G.I. Joe’s animation is somewhat crude by today’s standards, and the show’s core premise of selling toys is fairly plain – the second season opens by introducing a slew of new Joe and Cobra characters and vehicles, a.k.a. the new line – but there’s also a clear desire to create an entertaining adventure show for kids, and as someone who spent countless hours being entertained by when I was a kid, I can verify that it remains a fun, silly adventure show. As much as revisiting G.I. Joe was purely a nostalgia thing, I can’t pretend I didn’t have a blast reliving my childhood with this ridiculously fantastic box set.



The G.I. Joe: The Complete Series might be the coolest DVD collection I’ve ever reviewed. The packaging itself is simply brilliant – it’s an ammo box that opens up to reveal a false control panel, which in turn is lifted to reveal the discs, housed in a pair of nine-disc packs, as well as an assortment of other cool extras (an awesome booklet, stickers and temporary tattoos, and, best of all, a USB flashdrive containing a G.I. Joe comic). This package is just amazing. Props to Shout! Factory. They do the little things perfectly, like using the artwork from the original toy line for the disc art, and including the original toy commercials, which gave me even more of a nostalgic rush than the show itself.

G.I. Joe also has some of the most entertaining bonus features I’ve seen. They’re all aimed at people more or less myself – grown-up fans of the show on a nostalgia kick – rather than kids, and just about everyone who’s interviewed is funny and charming and filled with amusing anecdotes about the show’s production. Even the roundtable discussion with a bunch of the show’s voice actors, which I expected to be a bore, was a riot to watch. There’s a great assortment of extras covering various aspects of the G.I. Joe brand, from a look at its evolution from a 12-inch doll in the 1950s to the smaller plastic figures I grew up playing with, to the comics (and a nice tribute to comics writer Larry Hama, who basically single-handedly came up with all the characters and the G.I. Joe vs. Cobra storyline – the entire post-1980 G.I. Joe mythology, essentially – on a lark because nobody else at Marvel was interested in writing a comic based on a line of toys), to the production of the cartoon to its enduring legacy. I know I’m biased because I’m very much the audience this collection is aimed at, but G.I. Joe: The Complete Series is one of the best DVD packages I’ve ever seen. If you’re a fan of the show, you can’t miss this one.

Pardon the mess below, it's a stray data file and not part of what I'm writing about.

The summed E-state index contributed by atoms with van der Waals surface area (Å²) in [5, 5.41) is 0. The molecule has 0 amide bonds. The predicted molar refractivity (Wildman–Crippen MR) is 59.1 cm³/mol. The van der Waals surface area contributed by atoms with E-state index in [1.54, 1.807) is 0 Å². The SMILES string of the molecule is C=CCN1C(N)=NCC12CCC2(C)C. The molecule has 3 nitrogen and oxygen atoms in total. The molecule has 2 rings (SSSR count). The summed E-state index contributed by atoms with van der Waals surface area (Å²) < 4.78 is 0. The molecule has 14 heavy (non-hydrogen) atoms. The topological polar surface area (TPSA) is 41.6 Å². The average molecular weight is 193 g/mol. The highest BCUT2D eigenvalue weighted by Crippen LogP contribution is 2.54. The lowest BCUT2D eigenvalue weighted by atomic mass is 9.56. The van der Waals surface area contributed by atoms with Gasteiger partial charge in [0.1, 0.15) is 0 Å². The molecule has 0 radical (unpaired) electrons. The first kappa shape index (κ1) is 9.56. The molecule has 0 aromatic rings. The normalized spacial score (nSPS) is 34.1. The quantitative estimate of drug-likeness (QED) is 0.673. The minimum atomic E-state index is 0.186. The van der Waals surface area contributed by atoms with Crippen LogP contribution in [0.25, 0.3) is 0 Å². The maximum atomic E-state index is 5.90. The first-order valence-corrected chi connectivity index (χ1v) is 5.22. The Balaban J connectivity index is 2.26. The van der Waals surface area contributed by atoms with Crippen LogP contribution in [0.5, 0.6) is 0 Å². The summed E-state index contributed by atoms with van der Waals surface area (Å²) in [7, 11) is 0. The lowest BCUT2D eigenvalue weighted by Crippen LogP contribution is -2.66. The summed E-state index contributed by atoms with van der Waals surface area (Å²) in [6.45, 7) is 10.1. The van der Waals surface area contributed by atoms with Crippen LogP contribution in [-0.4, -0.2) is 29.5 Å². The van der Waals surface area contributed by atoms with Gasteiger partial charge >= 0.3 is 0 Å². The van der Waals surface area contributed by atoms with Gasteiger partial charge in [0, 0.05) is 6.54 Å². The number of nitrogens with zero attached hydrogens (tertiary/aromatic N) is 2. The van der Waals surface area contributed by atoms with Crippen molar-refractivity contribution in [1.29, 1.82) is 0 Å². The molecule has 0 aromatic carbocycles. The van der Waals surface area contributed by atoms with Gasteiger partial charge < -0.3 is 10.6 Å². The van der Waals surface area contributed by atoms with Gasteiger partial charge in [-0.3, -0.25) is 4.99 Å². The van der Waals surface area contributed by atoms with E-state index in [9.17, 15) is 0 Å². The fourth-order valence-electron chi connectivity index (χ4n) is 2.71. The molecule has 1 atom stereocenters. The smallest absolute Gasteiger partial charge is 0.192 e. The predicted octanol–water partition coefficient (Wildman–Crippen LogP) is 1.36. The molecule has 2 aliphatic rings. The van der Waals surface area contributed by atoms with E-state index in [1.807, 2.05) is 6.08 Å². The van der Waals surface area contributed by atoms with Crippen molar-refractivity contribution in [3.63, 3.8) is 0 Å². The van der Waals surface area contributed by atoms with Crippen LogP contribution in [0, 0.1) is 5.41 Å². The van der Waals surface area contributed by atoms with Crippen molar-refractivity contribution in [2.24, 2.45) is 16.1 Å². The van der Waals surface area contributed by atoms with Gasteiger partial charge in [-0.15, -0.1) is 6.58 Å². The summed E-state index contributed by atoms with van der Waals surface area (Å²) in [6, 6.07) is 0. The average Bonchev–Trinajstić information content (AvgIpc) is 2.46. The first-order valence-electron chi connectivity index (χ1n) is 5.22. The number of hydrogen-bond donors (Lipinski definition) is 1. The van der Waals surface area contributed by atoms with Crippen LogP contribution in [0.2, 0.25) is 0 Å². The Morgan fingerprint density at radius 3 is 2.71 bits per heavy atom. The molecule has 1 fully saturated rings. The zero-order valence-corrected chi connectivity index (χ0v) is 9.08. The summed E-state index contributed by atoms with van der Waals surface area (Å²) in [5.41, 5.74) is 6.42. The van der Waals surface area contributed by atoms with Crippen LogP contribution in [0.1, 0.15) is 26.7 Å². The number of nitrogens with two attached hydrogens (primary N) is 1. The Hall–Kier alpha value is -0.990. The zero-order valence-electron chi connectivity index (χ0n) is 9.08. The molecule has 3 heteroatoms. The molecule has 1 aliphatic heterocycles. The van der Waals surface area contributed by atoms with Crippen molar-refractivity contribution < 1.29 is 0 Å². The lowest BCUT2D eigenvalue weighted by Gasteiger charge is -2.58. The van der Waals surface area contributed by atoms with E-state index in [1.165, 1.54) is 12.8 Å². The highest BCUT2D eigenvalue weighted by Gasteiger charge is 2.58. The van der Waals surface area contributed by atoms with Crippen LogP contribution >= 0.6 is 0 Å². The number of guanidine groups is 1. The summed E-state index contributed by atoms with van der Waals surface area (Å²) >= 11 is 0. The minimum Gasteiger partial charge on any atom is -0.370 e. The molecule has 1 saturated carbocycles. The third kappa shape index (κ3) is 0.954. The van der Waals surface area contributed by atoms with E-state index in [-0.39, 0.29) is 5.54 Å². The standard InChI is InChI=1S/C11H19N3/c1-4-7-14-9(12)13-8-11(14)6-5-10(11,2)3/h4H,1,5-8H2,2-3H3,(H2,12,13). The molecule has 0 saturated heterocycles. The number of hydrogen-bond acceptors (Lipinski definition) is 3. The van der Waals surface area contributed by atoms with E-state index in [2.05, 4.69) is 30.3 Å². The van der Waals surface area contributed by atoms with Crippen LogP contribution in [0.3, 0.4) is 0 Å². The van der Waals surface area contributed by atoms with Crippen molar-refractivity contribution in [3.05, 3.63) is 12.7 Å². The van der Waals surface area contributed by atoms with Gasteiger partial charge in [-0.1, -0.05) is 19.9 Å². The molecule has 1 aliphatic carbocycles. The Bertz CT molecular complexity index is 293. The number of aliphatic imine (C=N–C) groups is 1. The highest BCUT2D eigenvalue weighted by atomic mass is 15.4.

previous post

Labels: , , ,

Comments: Post a Comment

Subscribe to Post Comments [Atom]

<< Home
A blog about movies, by a guy who probably watches too many.

April 2008 / May 2008 / June 2008 / July 2008 / August 2008 / September 2008 / October 2008 / November 2008 / December 2008 / January 2009 / February 2009 / March 2009 / April 2009 / May 2009 / June 2009 / July 2009 / August 2009 / September 2009 / October 2009 / November 2009 / December 2009 / January 2010 / February 2010 / March 2010 / April 2010 / May 2010 / June 2010 / July 2010 /

Powered by Blogger

Subscribe to
Posts [Atom]